The SYM Mio has some great features (such as the kick-butt engine technology mentioned earlier) including a disc front brake which certainly differentiates it from many other scooters in the high-quality-for-about-$2,000 class. Have a look at the chart to see how the Mio compares with the Honda Metropolitan and the Yamaha Vino.
Both the Honda Metropolitan and the Yamaha Vino are much better known than the SYM Mio. The Metro and the Vino enjoy large, nationwide networks of dealers with well-established reputations for quality. That being said, I would purchase a Mio over either the Metro or the Vino as long as I had good local dealer support.
The SYM Mio has very good lighting, front and rear and the dash is easy to read, even in bright sunlight. The controls are simple to use and configured in pretty much the same layout as most other scooters with one exception – the turn signal switch does not have a press-to-cancel feature. That’s my one and only operational complaint about the Mio. Storage under the seat is good, and the seat can be opened with either the key or by means of a release button by the left-hand controls. The fuel door pops open with a turn of the key and was easy to fill, not that you’ll be adding fuel all that often.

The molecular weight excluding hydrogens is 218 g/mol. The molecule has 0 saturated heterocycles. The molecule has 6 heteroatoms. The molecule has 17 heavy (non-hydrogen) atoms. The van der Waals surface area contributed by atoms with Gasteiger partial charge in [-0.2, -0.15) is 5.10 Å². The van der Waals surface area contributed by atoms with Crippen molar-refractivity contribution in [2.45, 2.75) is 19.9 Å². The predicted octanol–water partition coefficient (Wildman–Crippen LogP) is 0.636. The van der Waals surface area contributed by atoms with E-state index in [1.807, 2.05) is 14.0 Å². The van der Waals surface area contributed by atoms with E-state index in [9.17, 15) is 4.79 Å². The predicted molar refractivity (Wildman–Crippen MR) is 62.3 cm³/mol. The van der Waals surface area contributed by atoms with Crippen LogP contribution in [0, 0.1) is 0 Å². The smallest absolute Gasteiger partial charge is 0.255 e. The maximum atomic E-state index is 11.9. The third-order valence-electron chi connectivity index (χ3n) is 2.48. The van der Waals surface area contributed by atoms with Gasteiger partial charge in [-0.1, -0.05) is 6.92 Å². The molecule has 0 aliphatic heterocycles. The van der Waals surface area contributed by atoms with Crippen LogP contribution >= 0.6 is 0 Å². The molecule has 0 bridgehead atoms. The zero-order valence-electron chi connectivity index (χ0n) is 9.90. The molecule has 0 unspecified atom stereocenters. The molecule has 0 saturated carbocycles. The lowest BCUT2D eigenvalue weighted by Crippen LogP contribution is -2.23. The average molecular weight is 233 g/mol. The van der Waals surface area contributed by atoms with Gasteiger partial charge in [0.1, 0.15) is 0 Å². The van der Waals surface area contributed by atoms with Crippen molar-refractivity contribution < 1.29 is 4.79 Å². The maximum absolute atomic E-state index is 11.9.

The low seat height makes the Mio easy and un-intimidating for just about anyone to ride. The smallest volunteer I had for this review was 5’ 2” and the biggest was 6’. If you are much taller than that, I don’t think you will be comfortable on the Mio. Everyone who tried the Mio was impressed with the handling, braking and performance.